BOGOTA, Colombia - A former Cabinet minister is snatched while jogging in one of Colombia's safest cities. The teenage daughter of a business leader is abducted in broad daylight near a Bogota campus. The general manager of a foreign carmaker is taken from a getaway home outside the capital.
Each case - including the kidnapping Monday of former economic development minister Fernando Araujo in the tourist seaport of Cartagena - occurred in just the past two weeks.
With at least 2,754 abductions reported through October, Colombia's kidnapping industry is breaking its own records this year - and bringing home the danger of the 36-year guerrilla war to an elite that once felt immune from the conflict.
The South American nation is expected to register more than 3,000 kidnappings this year for the first time ever, according to a private monitoring group, the Free Country Foundation.
Statistics don't give a sense of how pervasive the problem has become, nor of the heartbreak it causes for victims and their families.
But turn on a radio on any given night on Colombia and you can hear wives and children of kidnap victims sending teary messages to their loved ones in captivity. The ''kidnap radio'' programs have become a form of national group therapy.
Go to any bookstore in Bogota and pick up a copy of two of the year's best sellers: ''How To Survive a Kidnapping,'' by a psychologist who counsels victims, and ''Kidnapped'', a teen-ager's first-person account of her abduction last year by guerrillas who hijacked a domestic airliner.
Or observe the armored cars packed with gun-toting bodyguards waiting every afternoon to pick up children - a growing target - from private schools in Bogota.
''What all this is generating is panic and fear, said David Buitrago, an analyst at Free Country who believes the media learn about only a fraction of the kidnappings hitting prominent families. ''Colombia feels kidnapped.''
The Avianca airliner hijacking was followed by two other large-scale rebel kidnappings in Cali, Colombia's third-largest city. Guerrillas snared nearly 300 people from a Roman Catholic Mass in a wealthy neighborhood and along a strip of roadside restaurants that were a weekend getaway for that city's well-to-do.
Most of the abductions are committed by guerrillas or common criminals. But rightist paramilitary groups have been getting into the act, and kidnapping rings have operated out of the military.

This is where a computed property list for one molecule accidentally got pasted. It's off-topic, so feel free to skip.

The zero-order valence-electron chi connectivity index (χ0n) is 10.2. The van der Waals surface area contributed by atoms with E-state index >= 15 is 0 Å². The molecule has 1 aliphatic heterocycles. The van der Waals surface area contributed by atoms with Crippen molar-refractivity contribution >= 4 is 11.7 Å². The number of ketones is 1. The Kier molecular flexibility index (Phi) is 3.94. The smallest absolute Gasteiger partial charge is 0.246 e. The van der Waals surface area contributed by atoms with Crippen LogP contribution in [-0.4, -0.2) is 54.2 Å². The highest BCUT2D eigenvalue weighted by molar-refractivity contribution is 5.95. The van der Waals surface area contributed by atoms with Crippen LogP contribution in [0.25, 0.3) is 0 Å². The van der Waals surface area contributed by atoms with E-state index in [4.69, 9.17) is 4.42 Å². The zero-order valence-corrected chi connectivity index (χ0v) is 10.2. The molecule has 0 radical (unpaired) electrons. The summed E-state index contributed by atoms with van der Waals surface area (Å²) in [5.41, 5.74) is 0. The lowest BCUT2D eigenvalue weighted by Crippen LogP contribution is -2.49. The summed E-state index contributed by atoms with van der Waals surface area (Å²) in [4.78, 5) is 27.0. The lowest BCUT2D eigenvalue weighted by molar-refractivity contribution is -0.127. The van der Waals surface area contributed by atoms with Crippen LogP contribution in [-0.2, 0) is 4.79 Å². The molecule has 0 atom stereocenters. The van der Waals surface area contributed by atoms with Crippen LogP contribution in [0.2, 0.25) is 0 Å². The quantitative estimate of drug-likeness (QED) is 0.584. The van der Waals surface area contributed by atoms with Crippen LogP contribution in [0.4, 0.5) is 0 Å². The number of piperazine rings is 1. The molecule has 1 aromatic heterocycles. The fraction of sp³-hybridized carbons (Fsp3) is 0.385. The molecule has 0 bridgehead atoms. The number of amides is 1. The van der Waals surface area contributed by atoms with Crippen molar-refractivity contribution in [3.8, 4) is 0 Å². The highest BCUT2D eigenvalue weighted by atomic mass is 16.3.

The armed groups' voracious demand for hostages has even given birth to free-lance gangs who abduct people in major cities or on their country estates and sell them to the insurgents.
And with peace negotiations between rebels and the government faltering, the industry will likely keep booming.
Multinational corporations working in Colombia typically insure top executives against kidnappings. They are not being overly cautious, as illustrated by the Nov. 25 abduction of Hyundai Corp.'s general manager from his weekend home outside Bogota.
Police freed the Colombian executive, Lazaro Montes, on Tuesday from kidnappers allegedly belonging to the nation's largest guerrilla group, the Revolutionary Armed Forces of Colombia.
Visiting Colombia on Monday, U.N. High Commissioner for Human Rights Mary Robinson called the kidnapping surge ''extremely alarming'' and urged government security measures.
Guerrillas say their ransom kidnappings are a way of ''taxing'' the rich to finance their fight. But hundreds of middle-class people have been kidnapped in the past few years at rebel roadblocks placed randomly along the highways.
Many wealthy Colombians dare not venture to weekend estates for fear of being snared at one of the roadblocks, operations nicknamed ''pescas milagrosas,'' or ''fishing for miracles.'' Colombians who can obtain foreign visas are leaving the country in record numbers.
The kidnapping of Araujo in Cartagena on Monday showed that even one of Colombia's safest places - the pastel-washed colonial seaport President Clinton visited in August - is not without danger.
Araujo, 44, was taking an evening run in an area of hotels and luxury apartments when five men forced him into a car and sped away. Police said they had no clue who kidnapped him.
Pastrana replaced Araujo one year into his administration, after prosecutors named him in corruption investigations surrounding a government land sale in Cartagena.
Authorities also have been mum about the Nov. 28 kidnapping of 19-year-old Juliana Villegas, a political science student whose father, Luis Carlos Villegas, heads the National Association of Industries and has been involved in peace contacts with the guerrillas.